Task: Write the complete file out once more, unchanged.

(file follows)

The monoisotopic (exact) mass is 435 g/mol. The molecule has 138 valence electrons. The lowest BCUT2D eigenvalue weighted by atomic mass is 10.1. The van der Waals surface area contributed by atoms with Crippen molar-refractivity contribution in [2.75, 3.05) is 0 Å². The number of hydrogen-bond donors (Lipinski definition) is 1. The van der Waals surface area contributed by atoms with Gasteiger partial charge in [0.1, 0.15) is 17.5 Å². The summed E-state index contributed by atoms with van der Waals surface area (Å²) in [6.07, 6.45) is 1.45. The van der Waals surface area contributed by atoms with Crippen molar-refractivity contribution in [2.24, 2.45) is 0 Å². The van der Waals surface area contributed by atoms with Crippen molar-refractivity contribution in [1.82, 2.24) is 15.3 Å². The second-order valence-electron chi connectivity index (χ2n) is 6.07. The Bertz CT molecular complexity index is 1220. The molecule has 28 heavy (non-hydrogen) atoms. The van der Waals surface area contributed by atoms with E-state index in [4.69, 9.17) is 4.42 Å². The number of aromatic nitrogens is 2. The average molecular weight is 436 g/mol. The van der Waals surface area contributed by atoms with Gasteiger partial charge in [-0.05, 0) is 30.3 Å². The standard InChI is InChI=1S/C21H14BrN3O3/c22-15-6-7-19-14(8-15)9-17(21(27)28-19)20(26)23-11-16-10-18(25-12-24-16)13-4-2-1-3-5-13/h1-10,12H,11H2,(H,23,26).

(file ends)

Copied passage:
The monoisotopic (exact) mass is 435 g/mol. The molecule has 138 valence electrons. The lowest BCUT2D eigenvalue weighted by atomic mass is 10.1. The van der Waals surface area contributed by atoms with Crippen molar-refractivity contribution in [2.75, 3.05) is 0 Å². The number of hydrogen-bond donors (Lipinski definition) is 1. The van der Waals surface area contributed by atoms with Gasteiger partial charge in [0.1, 0.15) is 17.5 Å². The summed E-state index contributed by atoms with van der Waals surface area (Å²) in [6.07, 6.45) is 1.45. The van der Waals surface area contributed by atoms with Crippen molar-refractivity contribution in [2.24, 2.45) is 0 Å². The van der Waals surface area contributed by atoms with Crippen molar-refractivity contribution in [1.82, 2.24) is 15.3 Å². The second-order valence-electron chi connectivity index (χ2n) is 6.07. The Bertz CT molecular complexity index is 1220. The molecule has 28 heavy (non-hydrogen) atoms. The van der Waals surface area contributed by atoms with E-state index in [4.69, 9.17) is 4.42 Å². The number of aromatic nitrogens is 2. The average molecular weight is 436 g/mol. The van der Waals surface area contributed by atoms with Gasteiger partial charge in [-0.05, 0) is 30.3 Å². The standard InChI is InChI=1S/C21H14BrN3O3/c22-15-6-7-19-14(8-15)9-17(21(27)28-19)20(26)23-11-16-10-18(25-12-24-16)13-4-2-1-3-5-13/h1-10,12H,11H2,(H,23,26).